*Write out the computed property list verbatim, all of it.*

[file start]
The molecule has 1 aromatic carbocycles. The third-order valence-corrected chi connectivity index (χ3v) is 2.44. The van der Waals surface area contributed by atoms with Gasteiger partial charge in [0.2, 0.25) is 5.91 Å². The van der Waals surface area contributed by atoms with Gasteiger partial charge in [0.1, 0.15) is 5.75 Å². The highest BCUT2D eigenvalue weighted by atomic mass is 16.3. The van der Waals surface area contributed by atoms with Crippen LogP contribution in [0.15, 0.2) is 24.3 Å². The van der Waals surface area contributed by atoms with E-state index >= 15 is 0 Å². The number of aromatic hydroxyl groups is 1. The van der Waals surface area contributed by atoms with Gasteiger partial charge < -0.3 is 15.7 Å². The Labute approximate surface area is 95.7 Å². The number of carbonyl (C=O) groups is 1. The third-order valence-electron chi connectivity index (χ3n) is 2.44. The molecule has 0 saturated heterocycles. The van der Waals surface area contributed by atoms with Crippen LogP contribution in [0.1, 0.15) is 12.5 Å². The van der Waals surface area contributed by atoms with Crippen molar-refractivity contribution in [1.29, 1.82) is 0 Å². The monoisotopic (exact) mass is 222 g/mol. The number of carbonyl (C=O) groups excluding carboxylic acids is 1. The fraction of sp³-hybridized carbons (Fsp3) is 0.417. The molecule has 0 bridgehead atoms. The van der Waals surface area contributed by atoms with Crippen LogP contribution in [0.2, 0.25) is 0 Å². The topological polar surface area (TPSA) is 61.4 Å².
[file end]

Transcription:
The molecule has 1 aromatic carbocycles. The third-order valence-corrected chi connectivity index (χ3v) is 2.44. The van der Waals surface area contributed by atoms with Gasteiger partial charge in [0.2, 0.25) is 5.91 Å². The van der Waals surface area contributed by atoms with Gasteiger partial charge in [0.1, 0.15) is 5.75 Å². The highest BCUT2D eigenvalue weighted by atomic mass is 16.3. The van der Waals surface area contributed by atoms with Crippen LogP contribution in [0.15, 0.2) is 24.3 Å². The van der Waals surface area contributed by atoms with E-state index >= 15 is 0 Å². The number of aromatic hydroxyl groups is 1. The van der Waals surface area contributed by atoms with Gasteiger partial charge < -0.3 is 15.7 Å². The Labute approximate surface area is 95.7 Å². The number of carbonyl (C=O) groups is 1. The third-order valence-electron chi connectivity index (χ3n) is 2.44. The molecule has 0 saturated heterocycles. The van der Waals surface area contributed by atoms with Crippen LogP contribution in [0.1, 0.15) is 12.5 Å². The van der Waals surface area contributed by atoms with Crippen molar-refractivity contribution in [1.29, 1.82) is 0 Å². The monoisotopic (exact) mass is 222 g/mol. The number of carbonyl (C=O) groups excluding carboxylic acids is 1. The fraction of sp³-hybridized carbons (Fsp3) is 0.417. The molecule has 0 bridgehead atoms. The van der Waals surface area contributed by atoms with Crippen LogP contribution in [0.2, 0.25) is 0 Å². The topological polar surface area (TPSA) is 61.4 Å².